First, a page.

The buzz of the bumble bees in the wall and the way we react to insects generally inspired me to write the following short piece; I hope you enjoy it:

 

Inside The Wall

 

The woman and the man watch the wall

A-creep with beetles, bees and ants.

When, at last, the returning queen

Docks with the insect grace of an airship,

The woman points and the man nods.

In white suit and alien helmet

He cautiously climbs a ladder,

Puffs poison into cracks

And seals the entrance with dead white:

No hornets here this year.

 

Next summer, she lets a waking queen

Out of an upstairs window,

Then stops to listen.

The bedroom wall humming like a blocked tap.

Outside she spots them circling:

Small bumblebees, black blobs of velvet,

Nesting under the eaves.

Their song is strangely comforting –

As if the stones were alive and

Nothing quite destroyed.

 

(© Sue Belfrage, 2018)

 

In other news, Bull Mill Arts near Warminster,  Wiltshire are hosting an open studio event on 7 to 8 July, where copies of the new paperback edition of my book, Down to the River and Up to the Trees, will be available as part of the event’s celebration of trees and nature.

Fieldfares

This week, the snow came, carried in by a storm. And a day ahead of it, the fieldfares arrived.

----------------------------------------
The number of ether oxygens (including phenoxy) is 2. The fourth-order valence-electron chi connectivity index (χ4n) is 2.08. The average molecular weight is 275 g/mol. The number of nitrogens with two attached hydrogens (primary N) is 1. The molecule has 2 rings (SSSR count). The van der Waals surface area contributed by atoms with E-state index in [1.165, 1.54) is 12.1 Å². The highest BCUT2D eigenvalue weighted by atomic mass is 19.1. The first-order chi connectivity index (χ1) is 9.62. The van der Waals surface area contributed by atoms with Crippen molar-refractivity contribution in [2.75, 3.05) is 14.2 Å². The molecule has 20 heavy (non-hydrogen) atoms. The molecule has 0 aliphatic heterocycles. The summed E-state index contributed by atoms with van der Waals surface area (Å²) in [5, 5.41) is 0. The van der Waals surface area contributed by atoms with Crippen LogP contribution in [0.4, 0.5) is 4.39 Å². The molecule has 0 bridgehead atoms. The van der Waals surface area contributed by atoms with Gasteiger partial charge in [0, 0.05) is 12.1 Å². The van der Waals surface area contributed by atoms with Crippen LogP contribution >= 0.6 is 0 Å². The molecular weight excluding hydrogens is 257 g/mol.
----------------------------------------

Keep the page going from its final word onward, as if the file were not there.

A flock of about thirty birds took over a crab apple tree in our neighbour’s garden, crowding out the local blackbirds. Every now and then, a few would visit us next door. They kept their distance from the other garden birds busy on the feeders, yet their hunger made them brave, and a couple of them (along with a song thrush) would hop right up to the jasmine by the front door to pluck the berries.

One of the visitors took to guarding some fruit I’d put out at the foot of the garden, reminding me of a single fieldfare who used to visit us years ago, when we had an ancient apple tree. The bird was a plump, waddling creature, seemingly unfazed by anything – and I was pretty sure it was getting tipsy on the fermenting fallen apples.

Anyway, here’s a short poem-in-progress inspired by these latest visitors:

 

Fieldfares

They settle before the snow

On the black boughs of the crab apple tree